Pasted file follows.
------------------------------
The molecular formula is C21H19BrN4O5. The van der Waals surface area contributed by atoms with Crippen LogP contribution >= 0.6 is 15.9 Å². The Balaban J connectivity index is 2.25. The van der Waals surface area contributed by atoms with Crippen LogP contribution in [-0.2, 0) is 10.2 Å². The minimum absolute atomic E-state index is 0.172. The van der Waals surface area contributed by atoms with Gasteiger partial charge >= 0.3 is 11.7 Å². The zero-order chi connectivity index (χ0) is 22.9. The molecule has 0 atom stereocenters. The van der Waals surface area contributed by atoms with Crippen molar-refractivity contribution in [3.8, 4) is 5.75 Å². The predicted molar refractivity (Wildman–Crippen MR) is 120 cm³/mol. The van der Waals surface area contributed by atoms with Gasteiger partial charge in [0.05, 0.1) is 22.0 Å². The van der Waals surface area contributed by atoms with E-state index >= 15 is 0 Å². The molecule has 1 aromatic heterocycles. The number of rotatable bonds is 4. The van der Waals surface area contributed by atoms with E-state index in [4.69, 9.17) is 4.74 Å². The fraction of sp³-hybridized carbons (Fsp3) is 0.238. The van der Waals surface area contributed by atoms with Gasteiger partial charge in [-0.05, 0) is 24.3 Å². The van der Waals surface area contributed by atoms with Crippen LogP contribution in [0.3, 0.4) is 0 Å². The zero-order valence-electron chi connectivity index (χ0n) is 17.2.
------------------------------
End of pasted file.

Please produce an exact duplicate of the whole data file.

The molecular formula is C21H19BrN4O5. The van der Waals surface area contributed by atoms with Crippen LogP contribution >= 0.6 is 15.9 Å². The Balaban J connectivity index is 2.25. The van der Waals surface area contributed by atoms with Crippen LogP contribution in [-0.2, 0) is 10.2 Å². The minimum absolute atomic E-state index is 0.172. The van der Waals surface area contributed by atoms with Gasteiger partial charge >= 0.3 is 11.7 Å². The zero-order chi connectivity index (χ0) is 22.9. The molecule has 0 atom stereocenters. The van der Waals surface area contributed by atoms with Crippen molar-refractivity contribution in [3.8, 4) is 5.75 Å². The predicted molar refractivity (Wildman–Crippen MR) is 120 cm³/mol. The van der Waals surface area contributed by atoms with Gasteiger partial charge in [0.05, 0.1) is 22.0 Å². The van der Waals surface area contributed by atoms with E-state index >= 15 is 0 Å². The molecule has 1 aromatic heterocycles. The number of rotatable bonds is 4. The van der Waals surface area contributed by atoms with E-state index in [4.69, 9.17) is 4.74 Å². The fraction of sp³-hybridized carbons (Fsp3) is 0.238. The van der Waals surface area contributed by atoms with Gasteiger partial charge in [-0.05, 0) is 24.3 Å². The van der Waals surface area contributed by atoms with Crippen LogP contribution in [0.3, 0.4) is 0 Å². The zero-order valence-electron chi connectivity index (χ0n) is 17.2.